Out of This Far Country

The Dragon's tail twitched at the end. "Do I know you?" he asked, turning his great head to peer at the man more clearly with one eye. "You seem familiar."

"We have met," Prince Aethelbald said.

Heartless, Anne Elisabeth Stengl

It grabbed me by the throat today. It's funny, how you can be trucking along with life, doing passably, minding your own business, and it comes around the corner on you, grabbing you by the throat. It did that to me. I clicked an idle link on an idle blog, idly interested in following it because it said it would lead to a song by Andrew Peterson. And it did. But it led to more than that.

It doesn't just grab you by the throat, you know. It has horrible eagle-claws that dig into your chest and rout out your heart, too, if you have a heart to be routed out. Not everyone does. But somehow, I think I would rather suffer that sudden agony point by point, more and more, as the day draws near rather than be steeled against it. I would rather stare back at Deep Heaven and feel my smallness under it than go crazy and deny it. I would rather live and hurt than be dead and feel nothing. It's a strangely horrible, beautiful pain.

And it caught me by the throat today.

It was the song that gave it critical mass. I had been reading studiously earlier, finishing up a rather lovely fantasy novel that, with each word as I neared the ending, chipped away at my sleepless dullness. A little at a loss, for I am always a little at a loss when I finish a book, I wandered after the idle link and clicked on the song. It began to play: The Far Country. I felt the words reaching out to strangle me, because you can only reach it by dying. Images, memories of beautiful places real and conjured, the sound of waves falling, the sound of the wind in autumn leaves, the warm feeling of life in the earth under my feet, people's words - Christ's, Lewis', MacDonald's, Stengl's, even Sutcliff's - gnarled and knotted in my veins. The Far Country - the Far Country!

this is a far country, a far country
not my home

We walk in Abraham's footsteps through a strange land, and he walked in Christ's, and in every footstep that we leave there is a drop of grace. I hadn't forgot, but I wasn't remembering, and it sprang out at me like a panther. Maybe you have felt its claws too, and the way it leaves you disembodied like a leaf borne on a wind, a wind which no one knows where it came from, no one knows where it is going. Even the leaf doesn't know, just that where it is going is home.

and I long to find it
can you feel it, too?
that the sun that's shining
is a shadow of the truth

I'm reading Hebrews. It's funny, isn't it, how imperturbable God's conspiracy of sanctification is? I finished a book about a dragon-slayer who drank up death and lived to tell about it. I'm reading Hebrews, a book about the endurance of the saints through the shadow things of this world and the hope of those real things to come. I clicked on a song by Andrew Peterson, and a shining spear took me through the hollow of my throat. I remembered: I'm a stranger in a strange land. The books and the song made a part in the hedgerow, they were that mountain on which Christian stood, from which he gazed by spyglass far off and upward, catching a glimpse of the Celestial City. And it hurts, because there is so far to go, so many things to endure, so much loneliness and death-dark vales to go through. The Far Country is so far away. But with the wandering of Abraham is mingled the hopeful faith of the book of Hebrews. It doesn't lessen the pain - I don't know if I want it to. I know some people say faith is superstition, that this pain is neurological nostalgia, that the Far Country doesn't exist. I know why they say that: it takes eyes that see to see it and a heart that beats to love it, and only the Prince of That Country gives those things out. They don't grow in This World. In this dispirited, materialistic time I know that some of the things I know best are things I have never seen. They are the things that shod men's feet with iron, that set their faces like flint. They strengthen the cords of their hearts and strike fire inside them. They make us run the race with endurance. They carry us through the fight to the death - and beyond.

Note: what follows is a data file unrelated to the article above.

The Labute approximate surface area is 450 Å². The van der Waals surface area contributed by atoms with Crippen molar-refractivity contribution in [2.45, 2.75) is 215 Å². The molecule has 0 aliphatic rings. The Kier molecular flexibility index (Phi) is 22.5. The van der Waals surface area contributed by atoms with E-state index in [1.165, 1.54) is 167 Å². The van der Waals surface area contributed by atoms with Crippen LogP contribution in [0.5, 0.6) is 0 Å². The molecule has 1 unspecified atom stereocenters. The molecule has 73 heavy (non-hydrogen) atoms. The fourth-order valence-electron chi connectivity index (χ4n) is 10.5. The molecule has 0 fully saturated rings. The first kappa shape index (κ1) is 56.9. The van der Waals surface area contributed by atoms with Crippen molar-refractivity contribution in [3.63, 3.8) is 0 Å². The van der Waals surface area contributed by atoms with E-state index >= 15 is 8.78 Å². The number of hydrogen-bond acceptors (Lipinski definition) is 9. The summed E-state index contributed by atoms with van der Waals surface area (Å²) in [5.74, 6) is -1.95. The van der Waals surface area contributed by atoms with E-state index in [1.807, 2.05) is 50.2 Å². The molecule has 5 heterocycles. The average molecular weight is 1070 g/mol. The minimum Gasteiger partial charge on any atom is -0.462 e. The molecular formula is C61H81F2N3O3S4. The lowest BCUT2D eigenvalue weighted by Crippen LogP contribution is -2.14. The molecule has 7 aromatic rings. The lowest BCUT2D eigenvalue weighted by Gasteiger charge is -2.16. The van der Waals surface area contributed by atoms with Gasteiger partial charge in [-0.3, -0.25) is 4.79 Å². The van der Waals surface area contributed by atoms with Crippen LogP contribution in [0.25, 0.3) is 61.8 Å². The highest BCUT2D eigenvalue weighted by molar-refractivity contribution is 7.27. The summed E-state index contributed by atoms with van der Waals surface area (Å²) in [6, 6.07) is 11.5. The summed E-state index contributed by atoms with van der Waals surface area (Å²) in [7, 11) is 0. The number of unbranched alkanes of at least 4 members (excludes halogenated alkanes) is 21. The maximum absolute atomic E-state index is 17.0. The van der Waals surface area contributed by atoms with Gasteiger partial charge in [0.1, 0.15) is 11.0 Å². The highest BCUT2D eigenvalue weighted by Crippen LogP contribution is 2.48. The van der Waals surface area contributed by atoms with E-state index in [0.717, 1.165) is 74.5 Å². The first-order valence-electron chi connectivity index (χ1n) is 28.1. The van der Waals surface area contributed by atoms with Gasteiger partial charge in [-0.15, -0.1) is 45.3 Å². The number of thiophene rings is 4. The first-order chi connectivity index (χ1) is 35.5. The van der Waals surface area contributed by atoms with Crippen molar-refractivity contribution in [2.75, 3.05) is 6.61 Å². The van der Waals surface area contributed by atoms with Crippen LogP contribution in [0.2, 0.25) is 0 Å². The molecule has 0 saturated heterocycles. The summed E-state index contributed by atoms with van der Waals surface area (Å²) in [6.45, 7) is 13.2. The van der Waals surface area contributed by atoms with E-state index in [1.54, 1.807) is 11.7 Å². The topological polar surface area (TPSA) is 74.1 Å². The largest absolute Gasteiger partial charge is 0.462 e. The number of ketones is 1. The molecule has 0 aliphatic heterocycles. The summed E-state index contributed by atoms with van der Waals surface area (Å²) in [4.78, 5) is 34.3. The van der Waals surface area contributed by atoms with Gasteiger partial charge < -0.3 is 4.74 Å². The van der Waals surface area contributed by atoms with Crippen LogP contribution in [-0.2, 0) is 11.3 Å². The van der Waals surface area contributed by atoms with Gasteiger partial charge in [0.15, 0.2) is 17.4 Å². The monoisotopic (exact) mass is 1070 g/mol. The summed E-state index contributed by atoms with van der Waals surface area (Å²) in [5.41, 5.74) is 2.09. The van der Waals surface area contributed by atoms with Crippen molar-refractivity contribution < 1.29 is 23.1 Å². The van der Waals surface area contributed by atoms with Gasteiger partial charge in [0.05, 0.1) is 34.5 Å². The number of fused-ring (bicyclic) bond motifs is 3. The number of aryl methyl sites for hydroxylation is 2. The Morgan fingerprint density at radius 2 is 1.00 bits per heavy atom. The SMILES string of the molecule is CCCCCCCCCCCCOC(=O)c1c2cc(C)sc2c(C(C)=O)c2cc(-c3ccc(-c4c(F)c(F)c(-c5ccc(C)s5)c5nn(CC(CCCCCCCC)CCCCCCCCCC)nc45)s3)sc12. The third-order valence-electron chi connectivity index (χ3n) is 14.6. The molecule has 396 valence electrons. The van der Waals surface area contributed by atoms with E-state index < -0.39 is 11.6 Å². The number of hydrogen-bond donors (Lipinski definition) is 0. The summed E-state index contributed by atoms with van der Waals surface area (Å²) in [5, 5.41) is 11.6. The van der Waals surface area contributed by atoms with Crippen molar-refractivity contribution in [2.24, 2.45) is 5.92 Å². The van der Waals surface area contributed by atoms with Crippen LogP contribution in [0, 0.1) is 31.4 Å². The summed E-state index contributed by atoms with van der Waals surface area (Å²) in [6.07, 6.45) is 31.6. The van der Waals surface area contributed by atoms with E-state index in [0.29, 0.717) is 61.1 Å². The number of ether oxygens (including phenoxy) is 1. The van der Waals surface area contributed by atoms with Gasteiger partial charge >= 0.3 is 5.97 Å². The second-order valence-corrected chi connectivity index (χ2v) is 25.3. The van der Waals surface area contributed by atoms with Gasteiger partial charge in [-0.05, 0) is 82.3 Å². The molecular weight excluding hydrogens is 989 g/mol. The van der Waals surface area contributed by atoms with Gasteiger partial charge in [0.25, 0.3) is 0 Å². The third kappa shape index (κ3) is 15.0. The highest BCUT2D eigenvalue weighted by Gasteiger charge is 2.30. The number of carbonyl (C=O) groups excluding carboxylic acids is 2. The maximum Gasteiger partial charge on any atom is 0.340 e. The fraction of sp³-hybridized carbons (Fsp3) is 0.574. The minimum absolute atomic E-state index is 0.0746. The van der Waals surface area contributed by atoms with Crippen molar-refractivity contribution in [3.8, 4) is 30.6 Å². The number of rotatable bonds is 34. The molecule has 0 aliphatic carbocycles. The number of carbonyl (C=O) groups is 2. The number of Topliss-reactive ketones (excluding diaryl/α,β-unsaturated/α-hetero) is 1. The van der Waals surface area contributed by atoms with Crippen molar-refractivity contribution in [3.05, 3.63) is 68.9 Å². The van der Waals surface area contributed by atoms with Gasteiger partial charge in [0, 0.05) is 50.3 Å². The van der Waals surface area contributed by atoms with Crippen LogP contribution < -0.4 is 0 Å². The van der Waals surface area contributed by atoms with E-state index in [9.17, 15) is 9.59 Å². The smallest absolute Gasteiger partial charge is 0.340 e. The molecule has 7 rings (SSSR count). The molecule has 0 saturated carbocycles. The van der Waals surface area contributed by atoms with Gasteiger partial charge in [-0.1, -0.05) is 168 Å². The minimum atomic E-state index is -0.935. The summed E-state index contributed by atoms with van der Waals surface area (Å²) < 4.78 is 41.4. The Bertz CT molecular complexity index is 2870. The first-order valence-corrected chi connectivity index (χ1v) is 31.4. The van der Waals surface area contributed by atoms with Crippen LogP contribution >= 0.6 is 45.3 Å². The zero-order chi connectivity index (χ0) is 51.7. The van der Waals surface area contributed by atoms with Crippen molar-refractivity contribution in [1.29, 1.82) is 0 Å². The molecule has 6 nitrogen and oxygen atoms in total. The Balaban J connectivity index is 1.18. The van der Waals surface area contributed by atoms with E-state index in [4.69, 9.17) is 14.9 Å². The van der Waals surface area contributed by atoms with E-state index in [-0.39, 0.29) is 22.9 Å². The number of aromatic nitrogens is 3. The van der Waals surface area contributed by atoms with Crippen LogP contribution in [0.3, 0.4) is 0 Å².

I was made to go there
out of this far country
to my home, to my home

I saw a glimpse of the Far Country today. I couldn't tell you what it looks like, save that righteousness dwells there; I couldn't tell you where it is, save beyond a death by burning. But I smelled it, and I heard it, and I swear I caught a glimpse of it, and I know it is there. We know it is there. We call it by many names, fantastical and otherwise: Elvenhome, the Far Country, Farthestshore, a New Heaven and a New Earth, the Sabbath... But whatever other names we use to describe it, we all use one together.


3 ripostes:

  1. This is altogether beautiful, Jenny. What a wonderful reminder!

  2. I know what you mean.

    That's all.

  3. Wow! That picture and the words of this post! But more so the words! They were painting pictures in my mind... and made my heart gasp and speed up, maid me see the hedgegrows pulled back...

    "Oh Aslan," said Lucy, "Will you tell us how to get to your country from our world?"

    “But I will not tell you how long or short the way will be; only that it lies across a river. But do not fear that, for I am the great Bridge Builder.